Who we are
CRE-MARC (Centre for Research Excellence in Minimising Antibiotic Resistance in the Community) is an NHMRC-funded Centre for Research which started in Nov 2018 (for 5 years), at $2.5m
It builds on CREMARA (The Centre for Research Excellence in Minimising Antibiotic Resistance for Acute Respiratory Infections) which was funded by the NHMRC in 2012. This second CRE that is building on the achievements of CREMARA in acute respiratory infections and extends this research into a second phase of implementation and new work in urine and skin infections.
What CREMARA achieved
The team achieved 91 publications (a combination of articles that provided new knowledge, along with articles that emphasised research translation and practice and policy implications). Many of these articles generated knowledge about effective interventions that general practitioners (GPs) can adopt to reduce their prescribing of antibiotics for acute respiratory infections (ARIs). Additional funding (such as via NHMRC project grants scheme) was obtained to conduct large projects, such as nation-wide cluster randomised trials in general practice. The CREMARA team held two national summit meetings. The 2017 National Roundtable meeting involved presentations from and discussion with the United Kingdom’s Chief Medical Officer Dame Sally Davies, Australia’s Chief Medical Officer Prof Brendan Murphy, and key stakeholders from numerous federal and state government departments, agencies, and other research groups, and a report published in the MJA, and ongoing action planned developed.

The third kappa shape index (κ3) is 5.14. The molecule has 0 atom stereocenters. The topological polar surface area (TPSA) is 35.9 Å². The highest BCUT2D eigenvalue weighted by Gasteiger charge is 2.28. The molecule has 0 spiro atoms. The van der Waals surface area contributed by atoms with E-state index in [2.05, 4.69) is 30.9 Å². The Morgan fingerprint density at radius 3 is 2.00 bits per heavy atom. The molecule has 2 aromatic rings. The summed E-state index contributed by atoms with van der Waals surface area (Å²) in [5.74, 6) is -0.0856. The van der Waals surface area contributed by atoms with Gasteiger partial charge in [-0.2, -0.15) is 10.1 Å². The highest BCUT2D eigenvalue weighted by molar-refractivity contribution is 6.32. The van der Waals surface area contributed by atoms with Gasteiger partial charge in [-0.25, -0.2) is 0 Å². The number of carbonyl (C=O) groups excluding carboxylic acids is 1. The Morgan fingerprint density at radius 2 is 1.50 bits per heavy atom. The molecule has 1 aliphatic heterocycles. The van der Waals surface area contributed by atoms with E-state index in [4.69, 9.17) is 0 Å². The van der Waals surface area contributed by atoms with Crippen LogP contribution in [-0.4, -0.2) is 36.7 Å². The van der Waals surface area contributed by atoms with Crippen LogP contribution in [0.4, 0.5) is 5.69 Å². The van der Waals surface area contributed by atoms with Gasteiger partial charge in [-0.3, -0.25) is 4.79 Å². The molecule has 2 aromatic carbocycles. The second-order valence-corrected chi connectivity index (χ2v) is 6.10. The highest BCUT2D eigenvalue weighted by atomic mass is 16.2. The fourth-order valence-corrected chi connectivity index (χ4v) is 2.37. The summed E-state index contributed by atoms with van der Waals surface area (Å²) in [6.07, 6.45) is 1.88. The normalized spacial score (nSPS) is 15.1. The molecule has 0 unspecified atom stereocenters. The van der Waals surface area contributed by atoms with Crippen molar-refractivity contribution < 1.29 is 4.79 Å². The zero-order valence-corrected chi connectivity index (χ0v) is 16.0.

The outputs from CREMARA have influenced policy in Government (eg Australian Strategic and Technical Advisory Group on Antimicrobial Resistance, ASTAG), Australian Commission on Safety and Quality in Health Care (ACSQHC); and professional bodies (eg Royal Australian College of GPs (RACGP) and other colleges). CREMARA has also strongly contributed to building research capacity, with 11 PhD scholars and post-doctoral research fellows, and >10 clinician-researchers developing skills in research and research translation in the important field of community antibiotic resistance research. One CREMARA post-doctoral research fellow has recently commenced an academic position in Denmark continuing to work in antibiotic resistance in the community and collaborate with our team.